Rick Perry demonstrates the false biblical promises with his Prayer Proclamation
(Image by San Antonio Chronicle) Permission Details DMCA
Texas Governor Rick Perry issued a proclamation on April 21, 2011 for three days of prayer, from Friday, April 22, 2011 to Sunday, April 24, 2011. The prayers were intended to spur God into making it rain over Texas. The prayers did not work. But based on Rick's Christian Bible, they should have worked.
There are many places in the Bible that strongly claim that prayer works. For example, the Bible says at John 15:7 that Jesus said, "If ye abide in me, and my words abide in you, ye shall ask what ye will, and it shall be done unto you." Does this mean there are no Christians who abide in Jesus in Texas? Based on this Bible promise, it must mean exactly that. Or, it could simply mean that the Bible is wrong and is not the word of God as Christians have been taught.
John 14:12 makes it seem like there is absolutely no one in Texas who believes in Jesus. This Bible verse and promise allegedly from Jesus promises Christians, "Verily, verily, I say unto you, He that believeth on me, the works that I do shall he do also; and greater works than these shall he do ; because I go unto my Father." This means true Christians can do virtually anything since the Bible claims Jesus raised a dead man from the grave. Surely producing some rain showers is easier than bringing the dead back to life!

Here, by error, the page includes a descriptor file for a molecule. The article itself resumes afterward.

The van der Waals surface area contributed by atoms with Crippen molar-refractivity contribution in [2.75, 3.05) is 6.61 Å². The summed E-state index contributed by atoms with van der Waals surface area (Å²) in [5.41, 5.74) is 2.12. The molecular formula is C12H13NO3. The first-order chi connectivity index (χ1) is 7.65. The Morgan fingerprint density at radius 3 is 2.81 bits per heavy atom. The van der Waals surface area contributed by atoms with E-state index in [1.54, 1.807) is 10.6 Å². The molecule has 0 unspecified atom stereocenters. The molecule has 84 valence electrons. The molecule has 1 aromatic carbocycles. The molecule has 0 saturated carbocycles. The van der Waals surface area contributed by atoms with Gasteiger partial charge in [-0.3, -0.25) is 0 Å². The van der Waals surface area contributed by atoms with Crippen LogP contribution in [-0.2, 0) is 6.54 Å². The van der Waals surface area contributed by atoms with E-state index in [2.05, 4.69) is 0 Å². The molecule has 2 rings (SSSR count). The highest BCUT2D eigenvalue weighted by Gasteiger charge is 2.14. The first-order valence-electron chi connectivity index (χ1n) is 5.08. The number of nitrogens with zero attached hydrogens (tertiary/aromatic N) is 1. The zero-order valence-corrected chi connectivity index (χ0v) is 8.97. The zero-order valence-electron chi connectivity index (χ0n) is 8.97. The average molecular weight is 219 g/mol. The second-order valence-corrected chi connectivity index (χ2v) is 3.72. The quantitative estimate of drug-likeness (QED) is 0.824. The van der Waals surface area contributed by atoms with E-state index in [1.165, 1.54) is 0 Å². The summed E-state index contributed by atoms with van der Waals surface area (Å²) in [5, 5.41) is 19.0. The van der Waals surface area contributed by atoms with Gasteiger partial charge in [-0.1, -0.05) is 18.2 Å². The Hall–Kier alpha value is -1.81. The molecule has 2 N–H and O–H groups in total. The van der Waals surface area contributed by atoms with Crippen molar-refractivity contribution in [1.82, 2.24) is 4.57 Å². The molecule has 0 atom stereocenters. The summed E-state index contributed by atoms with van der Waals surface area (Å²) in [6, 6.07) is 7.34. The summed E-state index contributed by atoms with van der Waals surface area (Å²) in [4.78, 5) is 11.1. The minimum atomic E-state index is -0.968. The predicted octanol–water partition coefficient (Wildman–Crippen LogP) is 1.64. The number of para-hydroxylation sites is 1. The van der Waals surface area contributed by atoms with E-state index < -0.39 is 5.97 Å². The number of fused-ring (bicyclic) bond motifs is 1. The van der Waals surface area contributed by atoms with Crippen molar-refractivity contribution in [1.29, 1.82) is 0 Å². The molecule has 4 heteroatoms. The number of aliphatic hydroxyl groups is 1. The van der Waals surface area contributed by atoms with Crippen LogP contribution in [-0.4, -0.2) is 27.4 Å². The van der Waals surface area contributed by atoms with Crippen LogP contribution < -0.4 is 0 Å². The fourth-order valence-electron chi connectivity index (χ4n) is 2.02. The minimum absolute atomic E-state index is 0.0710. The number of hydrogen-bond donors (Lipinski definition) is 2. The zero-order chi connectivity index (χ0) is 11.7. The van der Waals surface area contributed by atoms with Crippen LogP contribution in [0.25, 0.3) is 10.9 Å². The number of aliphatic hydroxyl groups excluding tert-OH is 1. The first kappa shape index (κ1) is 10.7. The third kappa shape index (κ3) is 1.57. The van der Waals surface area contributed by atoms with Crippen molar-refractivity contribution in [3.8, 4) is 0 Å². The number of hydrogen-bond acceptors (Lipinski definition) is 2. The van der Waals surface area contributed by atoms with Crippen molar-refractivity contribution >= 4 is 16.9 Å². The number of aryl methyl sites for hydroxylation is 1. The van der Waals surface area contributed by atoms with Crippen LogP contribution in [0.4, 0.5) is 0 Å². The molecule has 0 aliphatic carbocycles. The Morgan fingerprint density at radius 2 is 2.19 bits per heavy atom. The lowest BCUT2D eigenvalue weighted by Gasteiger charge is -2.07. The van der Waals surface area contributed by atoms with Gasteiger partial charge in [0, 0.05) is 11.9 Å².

It is very important that Christians are made aware of what the Bible actually says and of all the empty promises the Bible is loaded with. After all, how can they expect to believe Christianity's biggest selling point, eternal life, if its promises in the here and now are proven to be false?As a former Christian I know that Thomas Paine's approach to dealing with "revealed" religionists worked for me. The first few pages of his book, The Age of Reason, planted seeds of Deism in me and about two years latter they finally sprouted. Paine wrote to Elihu Palmer regarding Palmer's book, Principles of Nature, "I received, by Mr. Livingston, the letter you wrote to me, and the excellent work [Principles of Nature] you have published. I see you have thought deeply on the subject, and expressed your thoughts in a strong and clear style. The hinting and intimating manner of writing that was formerly used on subjects of this kind, produced skepticism, but not conviction. It is necessary to be bold. Some people can be reasoned into sense, and others must be shocked into it. Say a bold thing that will stagger them, and they will begin to think."
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